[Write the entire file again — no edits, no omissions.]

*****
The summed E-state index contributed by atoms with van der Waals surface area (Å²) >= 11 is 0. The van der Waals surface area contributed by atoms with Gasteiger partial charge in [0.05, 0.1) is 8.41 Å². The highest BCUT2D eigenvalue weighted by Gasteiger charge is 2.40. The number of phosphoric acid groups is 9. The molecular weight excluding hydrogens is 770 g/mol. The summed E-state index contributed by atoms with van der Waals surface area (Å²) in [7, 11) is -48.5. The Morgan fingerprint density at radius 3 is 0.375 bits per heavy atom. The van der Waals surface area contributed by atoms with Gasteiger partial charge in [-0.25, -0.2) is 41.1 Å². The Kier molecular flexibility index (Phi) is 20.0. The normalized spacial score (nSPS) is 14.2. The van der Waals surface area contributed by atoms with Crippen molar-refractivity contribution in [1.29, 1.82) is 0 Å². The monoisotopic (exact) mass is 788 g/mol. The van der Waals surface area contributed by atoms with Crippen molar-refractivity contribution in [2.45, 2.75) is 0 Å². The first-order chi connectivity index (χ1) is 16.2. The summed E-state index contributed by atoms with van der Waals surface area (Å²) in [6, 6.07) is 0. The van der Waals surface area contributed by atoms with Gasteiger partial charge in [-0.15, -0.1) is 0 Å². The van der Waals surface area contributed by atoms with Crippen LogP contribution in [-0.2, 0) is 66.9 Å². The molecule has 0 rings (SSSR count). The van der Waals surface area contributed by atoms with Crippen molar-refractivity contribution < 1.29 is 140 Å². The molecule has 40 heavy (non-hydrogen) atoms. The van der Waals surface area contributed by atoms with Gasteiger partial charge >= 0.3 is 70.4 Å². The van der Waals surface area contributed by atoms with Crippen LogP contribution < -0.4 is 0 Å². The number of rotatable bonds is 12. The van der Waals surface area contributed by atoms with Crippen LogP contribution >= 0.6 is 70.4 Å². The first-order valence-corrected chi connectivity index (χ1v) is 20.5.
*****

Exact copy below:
The summed E-state index contributed by atoms with van der Waals surface area (Å²) >= 11 is 0. The van der Waals surface area contributed by atoms with Gasteiger partial charge in [0.05, 0.1) is 8.41 Å². The highest BCUT2D eigenvalue weighted by Gasteiger charge is 2.40. The number of phosphoric acid groups is 9. The molecular weight excluding hydrogens is 770 g/mol. The summed E-state index contributed by atoms with van der Waals surface area (Å²) in [7, 11) is -48.5. The Morgan fingerprint density at radius 3 is 0.375 bits per heavy atom. The van der Waals surface area contributed by atoms with Gasteiger partial charge in [-0.25, -0.2) is 41.1 Å². The Kier molecular flexibility index (Phi) is 20.0. The normalized spacial score (nSPS) is 14.2. The van der Waals surface area contributed by atoms with Crippen molar-refractivity contribution in [1.29, 1.82) is 0 Å². The monoisotopic (exact) mass is 788 g/mol. The van der Waals surface area contributed by atoms with Crippen molar-refractivity contribution in [2.45, 2.75) is 0 Å². The first-order chi connectivity index (χ1) is 16.2. The summed E-state index contributed by atoms with van der Waals surface area (Å²) in [6, 6.07) is 0. The van der Waals surface area contributed by atoms with Gasteiger partial charge in [-0.15, -0.1) is 0 Å². The van der Waals surface area contributed by atoms with Crippen LogP contribution in [-0.2, 0) is 66.9 Å². The molecule has 0 rings (SSSR count). The van der Waals surface area contributed by atoms with Crippen molar-refractivity contribution < 1.29 is 140 Å². The molecule has 40 heavy (non-hydrogen) atoms. The van der Waals surface area contributed by atoms with Gasteiger partial charge >= 0.3 is 70.4 Å². The van der Waals surface area contributed by atoms with Crippen LogP contribution < -0.4 is 0 Å². The number of rotatable bonds is 12. The van der Waals surface area contributed by atoms with Crippen LogP contribution >= 0.6 is 70.4 Å². The first-order valence-corrected chi connectivity index (χ1v) is 20.5.